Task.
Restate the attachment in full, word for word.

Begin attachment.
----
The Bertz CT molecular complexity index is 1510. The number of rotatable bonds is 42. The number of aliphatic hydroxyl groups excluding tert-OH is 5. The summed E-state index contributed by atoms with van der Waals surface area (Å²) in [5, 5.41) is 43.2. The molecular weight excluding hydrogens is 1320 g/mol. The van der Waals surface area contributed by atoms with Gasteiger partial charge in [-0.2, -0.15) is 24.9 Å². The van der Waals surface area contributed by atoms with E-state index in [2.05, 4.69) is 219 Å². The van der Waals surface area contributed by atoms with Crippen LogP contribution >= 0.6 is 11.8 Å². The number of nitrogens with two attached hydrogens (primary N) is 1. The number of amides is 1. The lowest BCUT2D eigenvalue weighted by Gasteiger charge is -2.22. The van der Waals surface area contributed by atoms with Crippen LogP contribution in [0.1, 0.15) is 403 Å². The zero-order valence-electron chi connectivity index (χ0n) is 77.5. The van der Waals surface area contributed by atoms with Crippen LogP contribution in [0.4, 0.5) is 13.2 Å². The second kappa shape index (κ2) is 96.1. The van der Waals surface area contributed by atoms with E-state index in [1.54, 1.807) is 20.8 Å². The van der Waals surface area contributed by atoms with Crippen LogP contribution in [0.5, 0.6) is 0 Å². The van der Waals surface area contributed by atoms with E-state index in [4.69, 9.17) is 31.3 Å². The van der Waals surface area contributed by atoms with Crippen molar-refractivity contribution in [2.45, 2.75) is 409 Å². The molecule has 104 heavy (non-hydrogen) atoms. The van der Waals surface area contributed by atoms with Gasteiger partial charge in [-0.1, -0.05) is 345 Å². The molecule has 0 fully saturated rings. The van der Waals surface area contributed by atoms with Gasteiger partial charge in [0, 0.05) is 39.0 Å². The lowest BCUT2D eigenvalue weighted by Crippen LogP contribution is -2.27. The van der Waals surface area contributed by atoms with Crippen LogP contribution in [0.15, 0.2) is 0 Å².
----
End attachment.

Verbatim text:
The Bertz CT molecular complexity index is 1510. The number of rotatable bonds is 42. The number of aliphatic hydroxyl groups excluding tert-OH is 5. The summed E-state index contributed by atoms with van der Waals surface area (Å²) in [5, 5.41) is 43.2. The molecular weight excluding hydrogens is 1320 g/mol. The van der Waals surface area contributed by atoms with Gasteiger partial charge in [-0.2, -0.15) is 24.9 Å². The van der Waals surface area contributed by atoms with E-state index in [2.05, 4.69) is 219 Å². The van der Waals surface area contributed by atoms with Crippen LogP contribution >= 0.6 is 11.8 Å². The number of nitrogens with two attached hydrogens (primary N) is 1. The number of amides is 1. The lowest BCUT2D eigenvalue weighted by Gasteiger charge is -2.22. The van der Waals surface area contributed by atoms with Crippen LogP contribution in [0.1, 0.15) is 403 Å². The zero-order valence-electron chi connectivity index (χ0n) is 77.5. The van der Waals surface area contributed by atoms with Crippen LogP contribution in [0.4, 0.5) is 13.2 Å². The second kappa shape index (κ2) is 96.1. The van der Waals surface area contributed by atoms with E-state index in [1.54, 1.807) is 20.8 Å². The van der Waals surface area contributed by atoms with Crippen LogP contribution in [0.5, 0.6) is 0 Å². The van der Waals surface area contributed by atoms with E-state index in [4.69, 9.17) is 31.3 Å². The van der Waals surface area contributed by atoms with Crippen molar-refractivity contribution in [2.45, 2.75) is 409 Å². The molecule has 104 heavy (non-hydrogen) atoms. The van der Waals surface area contributed by atoms with Gasteiger partial charge in [-0.1, -0.05) is 345 Å². The molecule has 0 fully saturated rings. The van der Waals surface area contributed by atoms with Gasteiger partial charge in [0, 0.05) is 39.0 Å². The lowest BCUT2D eigenvalue weighted by Crippen LogP contribution is -2.27. The van der Waals surface area contributed by atoms with Crippen LogP contribution in [0.15, 0.2) is 0 Å².